The half-sane, half-insane madness, illuminism, of the seer, which according to its degree is poetry, second sight, preternatural vision, a faculty of speech at once simple and astute, above all else the power of believing in her own falsehoods. This gift is unknown to the male Sorcerer; the Wizard fails to comprehend its very elements.

From it flows a second, the sublime faculty of solitary conception, that parthenogenesis our physiologists of to-day recognise as existing among the females of numerous species. The same fecundity of body is no less procreative where conceptions of the spirit are involved.

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All alone, she conceived and brought forth. Whom or what? Another of her own kind, so like the original as to cheat the eyes.

Child of hate, conceived of love; for without love nothing can be created. The Sorceress, terror-struck as she is at her strange offspring, yet sees herself so faithfully reproduced, finds such content in contemplating this new idol, that instantly she sets it on the altar, worships it, immolates herself to it, giving her own body as victim and living sacrifice.

We shall often and often find her telling the judge: "There is only one thing I am afraid of,—not to suffer enough for him." 2

Do you know how the newborn infant salutes the new world he enters? With a horrid scream of laughter. And has he not good cause to be glad, there on the free and open plains, far from the dungeons of Spain, and the immured victims of Toulouse? His in pace is wide as the world itself. He comes and goes, roaming where he will. His the boundless forest! his the vast heath that stretches away to the farthest horizon! his the round world and the riches thereof! The Sorceress calls him tenderly, "Robin, Robin mine! "—from the name of that gallant outlaw, the gay Robin Hood, that lived under the greenwood tree. Another pet name she loves to give him is Verdelet, Joli-Bois, Vert-Bois. The green woods, indeed, are the frolicsome scamp's favourite haunts; one glimpse of bush and briar, and he is off, a wild truant of Nature.


The astounding thing is that at the first essay the Sorceress really and truly made a living being. He has every mark of actuality. He has been seen and heard, and everybody can describe him.

The saints, those children of affection, the sons of the house, pay little heed, only watch and dream; they wait in patient waiting, confident of getting their share of the Elect in God's

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good time. The small degree of activity they possess is concentrated within the narrow circle of Imitation—the word sums up the Middle Ages. But for him, the bastard all curse, whose share is only the lash, he has no thought of waiting. He is for ever prying and searching, never an instant still, trying all things in heaven and earth. He is to the last degree curious and inquisitive, scrutinising, rummaging, sounding, poking his nose everywhere. At the solemn Consummatum est he grins, and makes a derisive mow. His word is always "Not yet!" and "Forward still!"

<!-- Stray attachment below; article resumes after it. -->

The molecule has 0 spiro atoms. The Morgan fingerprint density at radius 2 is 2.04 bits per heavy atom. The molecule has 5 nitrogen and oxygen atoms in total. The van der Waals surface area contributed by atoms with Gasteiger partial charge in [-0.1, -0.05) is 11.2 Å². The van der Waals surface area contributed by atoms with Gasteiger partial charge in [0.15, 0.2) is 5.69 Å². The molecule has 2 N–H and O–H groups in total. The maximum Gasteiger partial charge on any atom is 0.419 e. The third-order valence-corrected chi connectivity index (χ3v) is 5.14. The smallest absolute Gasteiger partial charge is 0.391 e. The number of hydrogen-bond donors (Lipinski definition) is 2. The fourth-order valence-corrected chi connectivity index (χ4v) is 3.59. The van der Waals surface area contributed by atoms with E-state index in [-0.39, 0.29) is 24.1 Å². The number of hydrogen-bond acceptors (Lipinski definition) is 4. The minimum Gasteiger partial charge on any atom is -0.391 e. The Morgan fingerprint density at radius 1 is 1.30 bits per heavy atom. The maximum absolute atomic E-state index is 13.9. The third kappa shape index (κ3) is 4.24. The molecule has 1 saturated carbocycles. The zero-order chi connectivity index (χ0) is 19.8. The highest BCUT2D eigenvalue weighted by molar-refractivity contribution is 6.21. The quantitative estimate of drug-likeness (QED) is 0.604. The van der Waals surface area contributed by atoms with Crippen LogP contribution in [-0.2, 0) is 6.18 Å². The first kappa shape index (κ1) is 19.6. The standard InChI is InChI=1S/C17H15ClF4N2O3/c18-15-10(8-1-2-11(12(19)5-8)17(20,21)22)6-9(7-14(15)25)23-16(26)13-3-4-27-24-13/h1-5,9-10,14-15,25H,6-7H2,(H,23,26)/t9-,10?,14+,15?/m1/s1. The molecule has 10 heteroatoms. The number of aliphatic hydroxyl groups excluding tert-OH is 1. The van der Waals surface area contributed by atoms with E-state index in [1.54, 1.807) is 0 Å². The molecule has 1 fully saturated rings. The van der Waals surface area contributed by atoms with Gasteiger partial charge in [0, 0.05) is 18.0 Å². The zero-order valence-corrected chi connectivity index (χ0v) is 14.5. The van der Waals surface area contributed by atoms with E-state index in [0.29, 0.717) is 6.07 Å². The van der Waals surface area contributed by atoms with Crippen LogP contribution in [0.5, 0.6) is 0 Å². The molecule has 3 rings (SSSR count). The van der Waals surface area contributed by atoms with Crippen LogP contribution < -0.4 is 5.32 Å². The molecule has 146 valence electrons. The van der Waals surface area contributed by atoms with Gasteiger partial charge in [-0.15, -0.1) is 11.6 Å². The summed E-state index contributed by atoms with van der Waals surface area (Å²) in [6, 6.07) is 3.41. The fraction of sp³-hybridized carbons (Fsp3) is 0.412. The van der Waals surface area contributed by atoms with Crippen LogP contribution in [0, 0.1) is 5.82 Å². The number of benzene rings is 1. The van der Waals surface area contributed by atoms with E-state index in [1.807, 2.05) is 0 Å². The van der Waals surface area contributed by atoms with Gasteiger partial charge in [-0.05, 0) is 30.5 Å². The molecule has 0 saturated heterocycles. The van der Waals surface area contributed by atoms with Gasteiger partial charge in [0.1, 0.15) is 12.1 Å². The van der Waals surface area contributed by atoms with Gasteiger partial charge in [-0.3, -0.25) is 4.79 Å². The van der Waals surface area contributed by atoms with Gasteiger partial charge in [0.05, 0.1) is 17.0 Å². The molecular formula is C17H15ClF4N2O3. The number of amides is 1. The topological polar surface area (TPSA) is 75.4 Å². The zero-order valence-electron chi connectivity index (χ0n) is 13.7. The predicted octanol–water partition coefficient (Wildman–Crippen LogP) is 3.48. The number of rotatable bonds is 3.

All the same, he is not hard to please. Nothing rebuffs him; what Heaven throws in his way, he picks up with alacrity. For instance the Church has rejected Nature as something impure and suspect. Satan seizes on it, and makes it his pride and ornament. Better still, he utilises it, turns it to profit, originates the arts from it, accepting gladly the great name they would fain cast at him as a stigma and a disgrace, that of Prince of this World.

"Alas for them that laugh!"—they had declared with startling unwisdom; for what was this but giving Satan a fine initial advantage to start with, the monopoly of laughter, and proclaiming him amusing? Let us say necessary at once; for laughter is an essential function of human nature. How support life at all, if we cannot laugh,—at any rate when we are in sorrow?

The Church, which sees in our life below only a test and trial for one to come, takes care not to prolong it needlessly. Her medicine is resignation, a waiting and a hoping for death. Here is a great field opened to Satan; he becomes physician, healer of living men. Nay more! consoler as well; he has the compassion to show us our dead, to evoke the shades of the dear ones we have loved and lost.

Another trifle the Church has cast away and condemned—Logic, the free exercise of Reason. Here again is an appetising dainty the Enemy snaps up greedily.

The Church had built of solid stone and tempered mortar a

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narrow in pace, vaulted, low-browed and confined, lighted by the merest glimmer of day through a tiny slit. This they called the schools. A few shavelings were let loose in it, and told "to be free"; they one and all grew halting cripples. Three hundred, four hundred years, only made them more helplessly paralysed. Between Abelard and Occam the progress made is—nil!

A pretty tale, to say we must look there for the origin of the Renaissance! The Renaissance came about, no doubt of that; but how? by the satanic effort of men who broke through the vault, the struggles of condemned criminals who would see the light of heaven. It came about in the main far away from schools and scholastics, in that school of wild nature where Satan lectured a truant band of Sorceresses and shepherd lads.